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Discoverland: Exploring young children's interactions with science exhibits

Wendy Speering,
Scitech Discovery Centre

Léonie J. Rennie and Terence P. McClafferty
Curtin University of Technology

This paper describes a generic approach to researching young children's interactions and understandings of exhibits at science centres and science museums, and whether exhibits achieve their intended science-related outcomes. Previous studies in science centres/museums have researched audience, visitor engagement (time), gender preferences and general behaviour of social groups, and have neglected to research young children's interaction with the exhibit and understanding of the exhibit's intended message. A model was developed using fieldtested instruments to collect observational data of children's use and understanding of selected exhibits in Discoverland, a purposive exhibition for children 3-7 years at Scitech Discovery Centre. Centre staff were trained in data collection and analysis. They were able to document children's interactions as well as identify exhibits requiring remedial modification. A cost-effective model for researching the learning of young children has been developed and the findings provide insights into children's pattern of use of different exhibits.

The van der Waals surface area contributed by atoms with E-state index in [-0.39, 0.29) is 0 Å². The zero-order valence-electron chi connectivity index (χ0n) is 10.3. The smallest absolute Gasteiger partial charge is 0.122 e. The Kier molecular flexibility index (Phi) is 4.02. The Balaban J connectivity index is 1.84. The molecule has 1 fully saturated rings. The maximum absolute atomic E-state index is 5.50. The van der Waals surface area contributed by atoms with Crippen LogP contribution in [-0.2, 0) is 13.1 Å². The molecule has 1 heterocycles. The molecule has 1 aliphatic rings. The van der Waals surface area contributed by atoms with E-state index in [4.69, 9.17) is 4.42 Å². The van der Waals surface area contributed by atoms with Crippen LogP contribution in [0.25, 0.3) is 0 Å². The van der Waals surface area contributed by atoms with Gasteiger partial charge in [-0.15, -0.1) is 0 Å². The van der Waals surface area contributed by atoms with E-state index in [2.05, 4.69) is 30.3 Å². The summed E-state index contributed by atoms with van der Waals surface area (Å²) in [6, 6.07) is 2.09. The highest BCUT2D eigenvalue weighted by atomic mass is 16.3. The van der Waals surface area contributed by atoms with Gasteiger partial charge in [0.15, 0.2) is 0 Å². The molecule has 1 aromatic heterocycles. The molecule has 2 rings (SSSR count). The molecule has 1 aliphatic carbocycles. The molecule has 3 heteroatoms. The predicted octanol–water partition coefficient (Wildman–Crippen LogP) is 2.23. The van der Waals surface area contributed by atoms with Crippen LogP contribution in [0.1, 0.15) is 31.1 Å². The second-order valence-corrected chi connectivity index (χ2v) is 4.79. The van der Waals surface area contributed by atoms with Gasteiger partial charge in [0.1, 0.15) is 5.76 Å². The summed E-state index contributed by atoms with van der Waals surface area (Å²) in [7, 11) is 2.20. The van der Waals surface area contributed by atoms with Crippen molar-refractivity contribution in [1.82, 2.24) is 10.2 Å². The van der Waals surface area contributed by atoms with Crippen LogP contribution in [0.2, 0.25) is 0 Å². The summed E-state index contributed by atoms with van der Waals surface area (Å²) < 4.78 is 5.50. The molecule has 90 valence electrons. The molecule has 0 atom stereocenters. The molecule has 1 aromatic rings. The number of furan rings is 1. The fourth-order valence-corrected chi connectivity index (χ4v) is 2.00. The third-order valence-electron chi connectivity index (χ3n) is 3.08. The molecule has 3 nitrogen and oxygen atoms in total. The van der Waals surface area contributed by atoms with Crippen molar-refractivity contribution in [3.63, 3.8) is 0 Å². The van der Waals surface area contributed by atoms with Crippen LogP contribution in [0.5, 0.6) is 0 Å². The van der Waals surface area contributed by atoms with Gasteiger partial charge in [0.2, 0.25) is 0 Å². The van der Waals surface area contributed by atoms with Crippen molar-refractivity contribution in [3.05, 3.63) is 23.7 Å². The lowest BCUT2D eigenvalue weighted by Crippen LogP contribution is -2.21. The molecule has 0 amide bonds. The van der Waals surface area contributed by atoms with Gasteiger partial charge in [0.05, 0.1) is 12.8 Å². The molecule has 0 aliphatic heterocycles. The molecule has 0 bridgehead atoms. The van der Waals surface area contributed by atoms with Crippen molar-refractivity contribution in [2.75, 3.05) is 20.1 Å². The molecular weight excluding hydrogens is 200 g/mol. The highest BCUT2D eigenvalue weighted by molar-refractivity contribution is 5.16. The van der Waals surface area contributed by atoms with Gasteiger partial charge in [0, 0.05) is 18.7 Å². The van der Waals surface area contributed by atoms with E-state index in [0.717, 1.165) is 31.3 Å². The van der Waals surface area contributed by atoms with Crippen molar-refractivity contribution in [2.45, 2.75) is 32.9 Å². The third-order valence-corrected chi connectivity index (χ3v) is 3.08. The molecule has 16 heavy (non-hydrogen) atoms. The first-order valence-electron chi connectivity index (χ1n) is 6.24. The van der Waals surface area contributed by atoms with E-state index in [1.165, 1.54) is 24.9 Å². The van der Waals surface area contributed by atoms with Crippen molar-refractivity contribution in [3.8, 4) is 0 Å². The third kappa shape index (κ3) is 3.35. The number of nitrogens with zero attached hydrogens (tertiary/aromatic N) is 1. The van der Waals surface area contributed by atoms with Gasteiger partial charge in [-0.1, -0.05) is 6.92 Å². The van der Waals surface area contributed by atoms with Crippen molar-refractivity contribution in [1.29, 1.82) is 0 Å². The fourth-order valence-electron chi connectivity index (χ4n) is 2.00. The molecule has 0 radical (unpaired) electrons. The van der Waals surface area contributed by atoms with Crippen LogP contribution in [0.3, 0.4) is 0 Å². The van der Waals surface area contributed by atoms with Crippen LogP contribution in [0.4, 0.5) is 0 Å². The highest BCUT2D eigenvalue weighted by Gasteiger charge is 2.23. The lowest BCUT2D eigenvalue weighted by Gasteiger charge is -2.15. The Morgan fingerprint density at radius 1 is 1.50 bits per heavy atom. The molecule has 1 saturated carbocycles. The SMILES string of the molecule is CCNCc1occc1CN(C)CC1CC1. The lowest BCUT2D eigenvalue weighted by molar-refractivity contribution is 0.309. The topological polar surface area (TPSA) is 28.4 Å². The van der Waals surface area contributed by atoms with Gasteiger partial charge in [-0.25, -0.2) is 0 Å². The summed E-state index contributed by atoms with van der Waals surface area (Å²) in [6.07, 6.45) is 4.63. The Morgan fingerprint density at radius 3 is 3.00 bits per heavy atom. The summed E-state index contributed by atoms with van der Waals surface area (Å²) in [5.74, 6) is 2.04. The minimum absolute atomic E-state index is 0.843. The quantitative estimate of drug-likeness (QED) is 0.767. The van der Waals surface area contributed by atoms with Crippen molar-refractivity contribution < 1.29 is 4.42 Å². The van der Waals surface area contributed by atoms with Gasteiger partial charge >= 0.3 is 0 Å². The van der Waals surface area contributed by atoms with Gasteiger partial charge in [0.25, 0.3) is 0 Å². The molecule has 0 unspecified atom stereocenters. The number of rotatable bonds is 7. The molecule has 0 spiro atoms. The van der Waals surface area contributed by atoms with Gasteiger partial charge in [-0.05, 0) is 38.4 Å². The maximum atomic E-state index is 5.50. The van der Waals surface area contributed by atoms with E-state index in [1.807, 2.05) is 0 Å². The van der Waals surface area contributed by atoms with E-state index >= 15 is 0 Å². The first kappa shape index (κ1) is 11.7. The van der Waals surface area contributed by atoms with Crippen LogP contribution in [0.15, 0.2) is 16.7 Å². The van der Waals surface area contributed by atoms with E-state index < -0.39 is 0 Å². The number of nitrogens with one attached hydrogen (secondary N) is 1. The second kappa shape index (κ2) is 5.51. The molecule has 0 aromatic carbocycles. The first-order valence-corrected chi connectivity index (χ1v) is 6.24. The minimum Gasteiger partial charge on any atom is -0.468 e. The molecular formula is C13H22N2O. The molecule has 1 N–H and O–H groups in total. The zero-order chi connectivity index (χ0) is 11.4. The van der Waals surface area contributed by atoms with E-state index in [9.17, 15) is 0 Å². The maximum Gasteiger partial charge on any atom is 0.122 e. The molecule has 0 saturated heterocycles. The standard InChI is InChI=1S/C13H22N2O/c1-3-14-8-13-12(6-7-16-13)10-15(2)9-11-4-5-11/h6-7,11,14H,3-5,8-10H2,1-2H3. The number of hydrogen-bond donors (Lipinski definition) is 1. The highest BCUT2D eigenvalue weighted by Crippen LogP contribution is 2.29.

Introduction

Exhibitions which target young children of 3-7 years are not common at science museums and interactive science-technology centres (SMISTCs). The development of exhibits to suit this target audience has been difficult. Previous efforts to develop exhibits have been undertaken through the use of child developmental theories, such as the Piagetian approach at the Birla Science Museum (Bagchi, Yahya, & Cole, 1992) or Gardner's Multiple Intelligence Theory at the Children's Museum of Denver (Behr, 1992). Though SMISTCs have used these theories to develop exhibits, little research has been undertaken to determine whether the intended learning outcomes of exhibits have been achieved and few studies have been undertaken to analyse the children's interaction with the exhibit to determine actions, learning styles, social arrangements or exhibit designs which assist children's learning. Previous studies have measured children's engagement periods with exhibits or attendance numbers in galleries (Brookes & Vernon, 1956), gender preferences for different exhibits (Greenfield, 1995) or general behaviour of children or parents (for example, Birney, 1988; Brown, 1995).

The larger research program of which this paper reports part, aimed to understand how and why visitors interact with science exhibits and what kinds of match between visitor and exhibit characteristics promote interest in, and understanding of, the exhibit's message. This paper reports the early stages of an attempt to provide a generic approach to describing young children's interaction with exhibits at science centres or science museums. Further investigation will determine to what extent young children understand the intended message of the exhibit and how successful exhibits achieve their intended outcomes. In this paper, we report on the first stage of the research, that is, developing the instruments and the data collection strategies required to establish patterns of interaction of visitors with exhibits at Discoverland, a purposive exhibition for children aged 3-7 years at Scitech Discovery Centre.